The sewing station in Aguiñiga’s home studio. “I started getting really into textiles when I moved to the East Coast for school,” she says. “I was really cold, so I started gravitating towards wool and warmer things. In a weird way, I felt lonely in Providence. It’s not like I didn’t have friends, but I was just missing the warmth of my culture and family. When I was an undergrad in San Diego, the pieces were more hard wood and clean lines, more about the form and the aesthetics. But when I moved to Providence, it became about context and what stories had informed my objects.”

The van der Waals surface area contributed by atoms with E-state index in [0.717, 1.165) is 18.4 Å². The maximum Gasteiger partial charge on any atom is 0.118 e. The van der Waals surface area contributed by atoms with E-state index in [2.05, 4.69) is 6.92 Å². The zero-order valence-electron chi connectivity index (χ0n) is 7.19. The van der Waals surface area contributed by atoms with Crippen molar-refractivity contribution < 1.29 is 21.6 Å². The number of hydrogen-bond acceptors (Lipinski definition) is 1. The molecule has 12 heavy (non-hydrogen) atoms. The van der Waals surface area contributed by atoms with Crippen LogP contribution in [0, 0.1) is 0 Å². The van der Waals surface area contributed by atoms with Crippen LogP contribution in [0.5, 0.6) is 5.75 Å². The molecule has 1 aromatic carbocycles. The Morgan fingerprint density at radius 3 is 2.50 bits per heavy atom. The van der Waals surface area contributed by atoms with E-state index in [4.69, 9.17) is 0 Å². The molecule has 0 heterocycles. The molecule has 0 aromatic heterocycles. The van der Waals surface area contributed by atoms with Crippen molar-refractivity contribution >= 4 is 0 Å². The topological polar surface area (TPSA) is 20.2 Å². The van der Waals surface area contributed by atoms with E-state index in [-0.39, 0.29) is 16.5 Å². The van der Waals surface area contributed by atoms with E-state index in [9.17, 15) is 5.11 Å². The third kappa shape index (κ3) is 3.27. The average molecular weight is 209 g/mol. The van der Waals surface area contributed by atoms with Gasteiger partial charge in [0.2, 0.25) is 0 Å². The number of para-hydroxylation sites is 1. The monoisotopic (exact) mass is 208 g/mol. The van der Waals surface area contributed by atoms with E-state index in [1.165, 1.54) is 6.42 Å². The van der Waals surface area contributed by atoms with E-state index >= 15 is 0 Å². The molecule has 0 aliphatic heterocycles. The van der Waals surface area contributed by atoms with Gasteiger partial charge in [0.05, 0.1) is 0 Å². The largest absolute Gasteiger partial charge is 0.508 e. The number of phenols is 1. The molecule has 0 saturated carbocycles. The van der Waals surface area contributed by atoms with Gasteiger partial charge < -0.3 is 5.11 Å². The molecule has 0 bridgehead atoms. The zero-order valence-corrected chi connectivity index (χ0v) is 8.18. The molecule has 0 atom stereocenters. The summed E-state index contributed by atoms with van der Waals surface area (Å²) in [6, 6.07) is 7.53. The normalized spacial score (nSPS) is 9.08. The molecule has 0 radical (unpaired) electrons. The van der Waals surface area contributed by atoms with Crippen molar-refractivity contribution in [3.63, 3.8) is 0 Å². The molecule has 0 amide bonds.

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The sewing station in Aguiñiga’s home studio. “I started getting really into textiles when I moved to the East Coast for school,” she says. “I was really cold, so I started gravitating towards wool and warmer things. In a weird way, I felt lonely in Providence. It’s not like I didn’t have friends, but I was just missing the warmth of my culture and family. When I was an undergrad in San Diego, the pieces were more hard wood and clean lines, more about the form and the aesthetics. But when I moved to Providence, it became about context and what stories had informed my objects.”